We proudly present 'Raul Marroquin's Most Dreaded Cantos from Dante's Inferno', a solo exhibition at TORCH gallery. Based on the famous first part of one of the world's greatest works of Western literature, Marroquin created works made of different media, from video to drawings to readymades to his self named 'composites'. Acknowledged worldwide for his video art, the Colombian born artist had ideas for these works since 1966, and continued working on these over the last fifteen years. Being one of the leading artists of the Fluxus and conceptual art movement in The Netherlands during the sixties and seventies, this involvement is unmistakable to this day. The exhibition shows how Marroquin still knows how to tell a convincing story with the most subtle artistic means.
When he grew up in Columbia, his grandmother used the stories from Inferno to scare Raul and his brother. Since then he has always been fascinated by this legendary tale, written by Dante in 1543. The story tells the journey of Dante going through hell, guided by the ancient Roman poet Virgil. Hell is depicted as nine circles, where in each circle Dante and Virgil encounter its residents and talk to them about what they have done and why they are where they are. Inferno is only the first part of the book Commedia dell'Arte, which as a whole serves as an allegory for the journey of the soul towards god. In this journey, Inferno describes the recognition and rejection of sin.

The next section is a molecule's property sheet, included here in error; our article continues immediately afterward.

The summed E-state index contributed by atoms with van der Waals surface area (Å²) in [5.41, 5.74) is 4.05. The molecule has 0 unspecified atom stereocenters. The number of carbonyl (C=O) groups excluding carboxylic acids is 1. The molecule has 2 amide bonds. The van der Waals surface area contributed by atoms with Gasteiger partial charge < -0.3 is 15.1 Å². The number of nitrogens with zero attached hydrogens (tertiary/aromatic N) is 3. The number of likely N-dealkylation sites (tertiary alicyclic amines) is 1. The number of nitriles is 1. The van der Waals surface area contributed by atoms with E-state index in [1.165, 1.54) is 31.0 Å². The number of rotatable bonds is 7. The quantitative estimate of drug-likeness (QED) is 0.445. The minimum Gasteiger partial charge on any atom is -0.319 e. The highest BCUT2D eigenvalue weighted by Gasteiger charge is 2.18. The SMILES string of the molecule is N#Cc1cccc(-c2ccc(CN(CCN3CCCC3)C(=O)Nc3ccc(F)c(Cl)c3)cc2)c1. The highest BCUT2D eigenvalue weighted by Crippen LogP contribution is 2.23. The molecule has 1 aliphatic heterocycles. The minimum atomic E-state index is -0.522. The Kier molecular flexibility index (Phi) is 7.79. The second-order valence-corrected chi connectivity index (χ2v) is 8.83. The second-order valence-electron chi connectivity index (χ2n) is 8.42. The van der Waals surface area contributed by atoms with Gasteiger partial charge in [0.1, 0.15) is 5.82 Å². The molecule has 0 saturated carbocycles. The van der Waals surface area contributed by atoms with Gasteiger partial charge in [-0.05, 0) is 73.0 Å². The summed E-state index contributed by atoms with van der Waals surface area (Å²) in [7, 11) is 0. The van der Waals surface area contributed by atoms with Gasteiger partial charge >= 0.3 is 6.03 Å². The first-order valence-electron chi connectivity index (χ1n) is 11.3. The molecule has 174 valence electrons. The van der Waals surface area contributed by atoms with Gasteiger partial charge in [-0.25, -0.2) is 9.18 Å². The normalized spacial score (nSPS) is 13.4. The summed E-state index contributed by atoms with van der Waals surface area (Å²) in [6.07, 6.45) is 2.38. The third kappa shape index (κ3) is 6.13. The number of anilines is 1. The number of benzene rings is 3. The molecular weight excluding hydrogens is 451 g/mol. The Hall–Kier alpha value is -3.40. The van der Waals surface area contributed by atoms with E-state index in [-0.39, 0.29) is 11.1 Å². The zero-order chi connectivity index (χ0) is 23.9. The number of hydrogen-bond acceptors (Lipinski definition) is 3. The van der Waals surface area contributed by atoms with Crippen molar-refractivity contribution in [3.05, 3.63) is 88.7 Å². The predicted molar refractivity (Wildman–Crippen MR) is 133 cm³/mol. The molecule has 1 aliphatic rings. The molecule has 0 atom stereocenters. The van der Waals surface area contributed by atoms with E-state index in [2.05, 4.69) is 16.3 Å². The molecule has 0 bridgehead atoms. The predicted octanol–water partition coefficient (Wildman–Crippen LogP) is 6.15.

The story is divided in cantos, like chapters. Every work in this exhibition represents a different canto, including the one where Dante and Virgil meet for the first time, their encounter with the poets in limbo and their conversation with the lovers Paula and Francesca. Next to each work will be a summary of the particular canto, linking the work to the story.
Raul Marroquin (1948) was one of the first artists using video as medium in the early 1970s. Born in Bogotá, Colombia, he came to study at the Jan van Eyck Academy in Maastricht. He was heavily involved with the Fluxus and conceptual art movement of that time. He published one of the first artist magazines (Fandangos) in the world, made a live satellite project between New York and Amsterdam and produced live radio (Hoeksteen) and television shows. His single-channel works, objects, composites and installations are part of many private and public collections in Europe, the Americas, Australia and the Far East, including Stedelijk Museum in Amsterdam, MoMA in New York, Museo de Arte Contemporaneo in Bogotá and Museo Reina Sofia in Madrid.